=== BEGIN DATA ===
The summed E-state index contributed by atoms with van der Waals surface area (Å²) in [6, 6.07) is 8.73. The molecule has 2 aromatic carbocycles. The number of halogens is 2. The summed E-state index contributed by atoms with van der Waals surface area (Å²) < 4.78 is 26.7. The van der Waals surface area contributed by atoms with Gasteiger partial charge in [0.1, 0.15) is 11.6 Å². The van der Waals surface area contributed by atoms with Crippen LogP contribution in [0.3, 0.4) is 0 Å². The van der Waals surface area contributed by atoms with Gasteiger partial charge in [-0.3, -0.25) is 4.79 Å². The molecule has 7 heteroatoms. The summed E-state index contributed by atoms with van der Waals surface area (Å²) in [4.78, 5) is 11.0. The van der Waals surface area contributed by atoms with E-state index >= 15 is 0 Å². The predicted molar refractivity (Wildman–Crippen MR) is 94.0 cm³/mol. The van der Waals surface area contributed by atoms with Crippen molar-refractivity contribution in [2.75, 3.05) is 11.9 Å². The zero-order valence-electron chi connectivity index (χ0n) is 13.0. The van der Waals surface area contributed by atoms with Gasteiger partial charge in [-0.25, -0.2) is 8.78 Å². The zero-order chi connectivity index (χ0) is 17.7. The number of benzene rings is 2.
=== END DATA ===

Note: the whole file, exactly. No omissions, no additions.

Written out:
The summed E-state index contributed by atoms with van der Waals surface area (Å²) in [6, 6.07) is 8.73. The molecule has 2 aromatic carbocycles. The number of halogens is 2. The summed E-state index contributed by atoms with van der Waals surface area (Å²) < 4.78 is 26.7. The van der Waals surface area contributed by atoms with Gasteiger partial charge in [0.1, 0.15) is 11.6 Å². The van der Waals surface area contributed by atoms with Crippen LogP contribution in [0.3, 0.4) is 0 Å². The van der Waals surface area contributed by atoms with Gasteiger partial charge in [-0.3, -0.25) is 4.79 Å². The molecule has 7 heteroatoms. The summed E-state index contributed by atoms with van der Waals surface area (Å²) in [4.78, 5) is 11.0. The van der Waals surface area contributed by atoms with E-state index >= 15 is 0 Å². The predicted molar refractivity (Wildman–Crippen MR) is 94.0 cm³/mol. The van der Waals surface area contributed by atoms with Crippen molar-refractivity contribution in [2.75, 3.05) is 11.9 Å². The zero-order valence-electron chi connectivity index (χ0n) is 13.0. The van der Waals surface area contributed by atoms with Gasteiger partial charge in [-0.25, -0.2) is 8.78 Å². The zero-order chi connectivity index (χ0) is 17.7. The number of benzene rings is 2.